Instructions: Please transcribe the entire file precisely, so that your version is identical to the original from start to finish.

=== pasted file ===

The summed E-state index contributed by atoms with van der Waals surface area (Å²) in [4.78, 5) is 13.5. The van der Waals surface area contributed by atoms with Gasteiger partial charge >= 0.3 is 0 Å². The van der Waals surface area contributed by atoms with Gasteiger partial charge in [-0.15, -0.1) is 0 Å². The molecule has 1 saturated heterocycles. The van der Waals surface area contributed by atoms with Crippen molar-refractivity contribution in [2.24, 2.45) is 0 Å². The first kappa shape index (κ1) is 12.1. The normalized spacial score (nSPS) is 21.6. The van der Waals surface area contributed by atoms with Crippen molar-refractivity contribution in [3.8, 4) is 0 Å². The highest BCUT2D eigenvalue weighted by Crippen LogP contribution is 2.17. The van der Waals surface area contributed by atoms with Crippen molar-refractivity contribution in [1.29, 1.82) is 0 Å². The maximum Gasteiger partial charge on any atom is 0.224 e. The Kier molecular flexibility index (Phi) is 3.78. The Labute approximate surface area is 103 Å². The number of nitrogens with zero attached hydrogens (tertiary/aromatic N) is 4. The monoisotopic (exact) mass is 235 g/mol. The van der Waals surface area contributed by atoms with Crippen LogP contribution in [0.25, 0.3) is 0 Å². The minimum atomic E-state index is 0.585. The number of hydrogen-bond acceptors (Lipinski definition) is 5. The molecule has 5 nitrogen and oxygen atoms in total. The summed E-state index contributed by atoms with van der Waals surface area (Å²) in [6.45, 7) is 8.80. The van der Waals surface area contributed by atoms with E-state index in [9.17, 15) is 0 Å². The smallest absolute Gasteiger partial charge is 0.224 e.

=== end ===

The summed E-state index contributed by atoms with van der Waals surface area (Å²) in [4.78, 5) is 13.5. The van der Waals surface area contributed by atoms with Gasteiger partial charge >= 0.3 is 0 Å². The van der Waals surface area contributed by atoms with Gasteiger partial charge in [-0.15, -0.1) is 0 Å². The molecule has 1 saturated heterocycles. The van der Waals surface area contributed by atoms with Crippen molar-refractivity contribution in [2.24, 2.45) is 0 Å². The first kappa shape index (κ1) is 12.1. The normalized spacial score (nSPS) is 21.6. The van der Waals surface area contributed by atoms with Crippen molar-refractivity contribution in [3.8, 4) is 0 Å². The highest BCUT2D eigenvalue weighted by Crippen LogP contribution is 2.17. The van der Waals surface area contributed by atoms with Crippen molar-refractivity contribution in [1.29, 1.82) is 0 Å². The maximum Gasteiger partial charge on any atom is 0.224 e. The Kier molecular flexibility index (Phi) is 3.78. The Labute approximate surface area is 103 Å². The number of nitrogens with zero attached hydrogens (tertiary/aromatic N) is 4. The monoisotopic (exact) mass is 235 g/mol. The van der Waals surface area contributed by atoms with Crippen LogP contribution in [0.25, 0.3) is 0 Å². The minimum atomic E-state index is 0.585. The number of hydrogen-bond acceptors (Lipinski definition) is 5. The molecule has 5 nitrogen and oxygen atoms in total. The summed E-state index contributed by atoms with van der Waals surface area (Å²) in [6.45, 7) is 8.80. The van der Waals surface area contributed by atoms with E-state index in [9.17, 15) is 0 Å². The smallest absolute Gasteiger partial charge is 0.224 e.